24. The aqueous binder of claim 18 wherein the first component comprises starch having a swell ratio of about 10 or more, preferably about 14.5 or more.
25. The aqueous binder of claim 18 wherein the starch is waxy corn starch.
26. The aqueous binder of claim 18 having less than 1 wt % of formaldehyde on a dried solids basis.
27. An aqueous binder comprising (a) cooked starch or thermo-mechanically processed starch and (b) urea, polyurea or substituted urea, wherein parts a) and b) make up 75 wt % of more of the total solids in the binder.
28. The aqueous binder of claim 27 wherein the starch is waxy corn starch.
29. The aqueous binder of claim 27 comprising starch nanoparticles.
30. A method of making a mineral fiber product comprising a step of curing a binder according to claim 18 above in situ on a mass of mineral fibers.
31. The method of claim 31 wherein the binder is cured at a temperature of 175 degrees C. or more or 200 degrees C. or more.
 This application claims the benefit under 35 USC 119 of, and priority to, U.S. Provisional Application 61/679,453, filed on Aug. 3, 2012, which is incorporated by reference.
 This specification relates to bio-based binders and to fiberglass insulation.
 The following background discussion is not an admission that anything described below is common general knowledge of a person skilled in the art.
 U.S. Pat. No. 4,014,726, Production of Glass Fiber Products, describes a method of making fiberglass insulation. The method includes steps of forming glass fibers from molten streams of glass, combining the glass fibers with a heat curable aqueous binder composition, consolidating the fibers and binder into a loosely packed mass on a foraminous conveyor, and curing the binder in situ on the glass fiber product. The primary component of the binder is a complex polymeric component formed by reacting phenol, formaldehyde, starch or degraded starch, and urea.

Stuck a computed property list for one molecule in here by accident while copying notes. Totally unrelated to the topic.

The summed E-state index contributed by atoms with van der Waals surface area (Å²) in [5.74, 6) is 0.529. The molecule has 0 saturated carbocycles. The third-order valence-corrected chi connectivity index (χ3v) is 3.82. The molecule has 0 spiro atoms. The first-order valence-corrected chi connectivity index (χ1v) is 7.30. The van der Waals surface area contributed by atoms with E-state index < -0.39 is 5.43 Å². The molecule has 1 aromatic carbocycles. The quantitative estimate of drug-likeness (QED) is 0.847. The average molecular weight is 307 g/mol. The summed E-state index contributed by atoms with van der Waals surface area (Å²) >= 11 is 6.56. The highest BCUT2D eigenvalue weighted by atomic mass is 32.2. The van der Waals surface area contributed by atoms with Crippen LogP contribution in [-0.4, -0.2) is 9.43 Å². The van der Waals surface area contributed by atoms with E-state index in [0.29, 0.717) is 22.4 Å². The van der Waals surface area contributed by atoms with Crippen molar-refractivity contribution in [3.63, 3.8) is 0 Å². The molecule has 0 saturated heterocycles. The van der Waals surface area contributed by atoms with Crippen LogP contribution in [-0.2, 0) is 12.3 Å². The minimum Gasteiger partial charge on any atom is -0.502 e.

Urea formaldehyde, phenol formaldehyde and phenol urea formaldehyde have been traditionally used as binders in making fiber glass insulation. However, formaldehyde is has been classified by the International Agency for Research on Cancer as a known human carcinogen. Formaldehyde is also a volatile substance that can be emitted from manufacturing plants and into indoor air, particularly from urea-formaldehyde insulation products. Accordingly, while the U.S. Consumer Products Safety Commission has stated that fiberglass insulation products have little impact on free formaldehyde levels in homes, the insulation industry has been experimenting for several years with possible essentially formaldehyde free binders. For example, other polymers such as polyacrylic acid, polyvinyl acetate and polyester have been used to create formaldehyde free (alternatively called "no added formaldehyde") binders. However, these polymers are expensive, release some volatile compounds, and in some cases their acidity can damage manufacturing equipment and metal structures being insulated.